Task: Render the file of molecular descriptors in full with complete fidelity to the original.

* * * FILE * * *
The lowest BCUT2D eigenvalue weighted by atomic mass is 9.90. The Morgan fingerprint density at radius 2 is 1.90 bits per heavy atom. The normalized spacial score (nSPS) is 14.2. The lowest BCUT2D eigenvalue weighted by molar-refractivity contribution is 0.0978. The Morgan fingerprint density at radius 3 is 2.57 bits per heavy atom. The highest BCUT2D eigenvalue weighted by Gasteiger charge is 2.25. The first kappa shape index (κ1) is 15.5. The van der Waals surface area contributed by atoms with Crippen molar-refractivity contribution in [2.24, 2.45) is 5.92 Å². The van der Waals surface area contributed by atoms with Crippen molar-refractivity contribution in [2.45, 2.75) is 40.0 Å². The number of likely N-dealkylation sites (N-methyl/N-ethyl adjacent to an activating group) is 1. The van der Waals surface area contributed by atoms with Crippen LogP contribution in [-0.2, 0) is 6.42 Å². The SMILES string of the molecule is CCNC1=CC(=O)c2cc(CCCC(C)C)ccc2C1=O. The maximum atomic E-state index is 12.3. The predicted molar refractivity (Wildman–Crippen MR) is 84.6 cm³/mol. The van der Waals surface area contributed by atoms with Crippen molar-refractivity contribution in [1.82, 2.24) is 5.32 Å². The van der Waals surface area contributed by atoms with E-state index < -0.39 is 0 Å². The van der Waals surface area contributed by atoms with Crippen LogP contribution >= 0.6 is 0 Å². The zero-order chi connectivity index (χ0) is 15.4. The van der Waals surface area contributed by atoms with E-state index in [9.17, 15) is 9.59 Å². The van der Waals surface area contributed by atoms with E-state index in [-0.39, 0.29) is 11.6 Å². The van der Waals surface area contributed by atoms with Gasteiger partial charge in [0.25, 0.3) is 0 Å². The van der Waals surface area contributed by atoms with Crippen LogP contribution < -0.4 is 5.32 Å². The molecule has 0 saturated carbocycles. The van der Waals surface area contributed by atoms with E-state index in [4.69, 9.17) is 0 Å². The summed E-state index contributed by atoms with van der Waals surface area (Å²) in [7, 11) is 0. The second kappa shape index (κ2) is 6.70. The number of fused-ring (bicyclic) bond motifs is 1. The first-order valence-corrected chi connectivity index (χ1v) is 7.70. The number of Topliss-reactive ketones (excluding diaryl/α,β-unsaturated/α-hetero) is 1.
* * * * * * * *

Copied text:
The lowest BCUT2D eigenvalue weighted by atomic mass is 9.90. The Morgan fingerprint density at radius 2 is 1.90 bits per heavy atom. The normalized spacial score (nSPS) is 14.2. The lowest BCUT2D eigenvalue weighted by molar-refractivity contribution is 0.0978. The Morgan fingerprint density at radius 3 is 2.57 bits per heavy atom. The highest BCUT2D eigenvalue weighted by Gasteiger charge is 2.25. The first kappa shape index (κ1) is 15.5. The van der Waals surface area contributed by atoms with Crippen molar-refractivity contribution in [2.24, 2.45) is 5.92 Å². The van der Waals surface area contributed by atoms with Crippen molar-refractivity contribution in [2.45, 2.75) is 40.0 Å². The number of likely N-dealkylation sites (N-methyl/N-ethyl adjacent to an activating group) is 1. The van der Waals surface area contributed by atoms with Crippen LogP contribution in [-0.2, 0) is 6.42 Å². The SMILES string of the molecule is CCNC1=CC(=O)c2cc(CCCC(C)C)ccc2C1=O. The maximum atomic E-state index is 12.3. The predicted molar refractivity (Wildman–Crippen MR) is 84.6 cm³/mol. The van der Waals surface area contributed by atoms with Crippen molar-refractivity contribution in [1.82, 2.24) is 5.32 Å². The van der Waals surface area contributed by atoms with E-state index < -0.39 is 0 Å². The van der Waals surface area contributed by atoms with Crippen LogP contribution >= 0.6 is 0 Å². The zero-order chi connectivity index (χ0) is 15.4. The van der Waals surface area contributed by atoms with E-state index in [9.17, 15) is 9.59 Å². The van der Waals surface area contributed by atoms with E-state index in [-0.39, 0.29) is 11.6 Å². The van der Waals surface area contributed by atoms with Gasteiger partial charge in [0.25, 0.3) is 0 Å². The van der Waals surface area contributed by atoms with Crippen LogP contribution < -0.4 is 5.32 Å². The molecule has 0 saturated carbocycles. The van der Waals surface area contributed by atoms with E-state index in [4.69, 9.17) is 0 Å². The summed E-state index contributed by atoms with van der Waals surface area (Å²) in [7, 11) is 0. The second kappa shape index (κ2) is 6.70. The number of fused-ring (bicyclic) bond motifs is 1. The first-order valence-corrected chi connectivity index (χ1v) is 7.70. The number of Topliss-reactive ketones (excluding diaryl/α,β-unsaturated/α-hetero) is 1.